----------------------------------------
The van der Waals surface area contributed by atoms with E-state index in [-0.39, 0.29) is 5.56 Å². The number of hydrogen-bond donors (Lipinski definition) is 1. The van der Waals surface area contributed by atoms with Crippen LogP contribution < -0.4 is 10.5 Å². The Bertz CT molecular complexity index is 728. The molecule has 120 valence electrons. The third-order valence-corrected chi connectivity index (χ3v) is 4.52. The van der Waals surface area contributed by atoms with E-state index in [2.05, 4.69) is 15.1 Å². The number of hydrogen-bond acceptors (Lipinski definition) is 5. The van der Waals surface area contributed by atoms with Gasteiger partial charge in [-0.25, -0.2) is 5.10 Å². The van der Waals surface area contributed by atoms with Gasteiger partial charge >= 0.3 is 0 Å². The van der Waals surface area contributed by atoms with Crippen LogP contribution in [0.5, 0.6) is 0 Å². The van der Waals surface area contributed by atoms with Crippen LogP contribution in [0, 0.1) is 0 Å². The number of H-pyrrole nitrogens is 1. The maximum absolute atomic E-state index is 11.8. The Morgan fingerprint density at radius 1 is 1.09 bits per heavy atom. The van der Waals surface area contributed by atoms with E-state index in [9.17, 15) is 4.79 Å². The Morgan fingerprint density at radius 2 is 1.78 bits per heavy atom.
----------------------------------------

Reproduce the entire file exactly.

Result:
The van der Waals surface area contributed by atoms with E-state index in [-0.39, 0.29) is 5.56 Å². The number of hydrogen-bond donors (Lipinski definition) is 1. The van der Waals surface area contributed by atoms with Crippen LogP contribution < -0.4 is 10.5 Å². The Bertz CT molecular complexity index is 728. The molecule has 120 valence electrons. The third-order valence-corrected chi connectivity index (χ3v) is 4.52. The van der Waals surface area contributed by atoms with E-state index in [2.05, 4.69) is 15.1 Å². The number of hydrogen-bond acceptors (Lipinski definition) is 5. The van der Waals surface area contributed by atoms with Gasteiger partial charge in [-0.25, -0.2) is 5.10 Å². The van der Waals surface area contributed by atoms with Gasteiger partial charge >= 0.3 is 0 Å². The van der Waals surface area contributed by atoms with Crippen LogP contribution in [0.5, 0.6) is 0 Å². The van der Waals surface area contributed by atoms with Crippen LogP contribution in [0, 0.1) is 0 Å². The number of H-pyrrole nitrogens is 1. The maximum absolute atomic E-state index is 11.8. The Morgan fingerprint density at radius 1 is 1.09 bits per heavy atom. The van der Waals surface area contributed by atoms with E-state index in [9.17, 15) is 4.79 Å². The Morgan fingerprint density at radius 2 is 1.78 bits per heavy atom.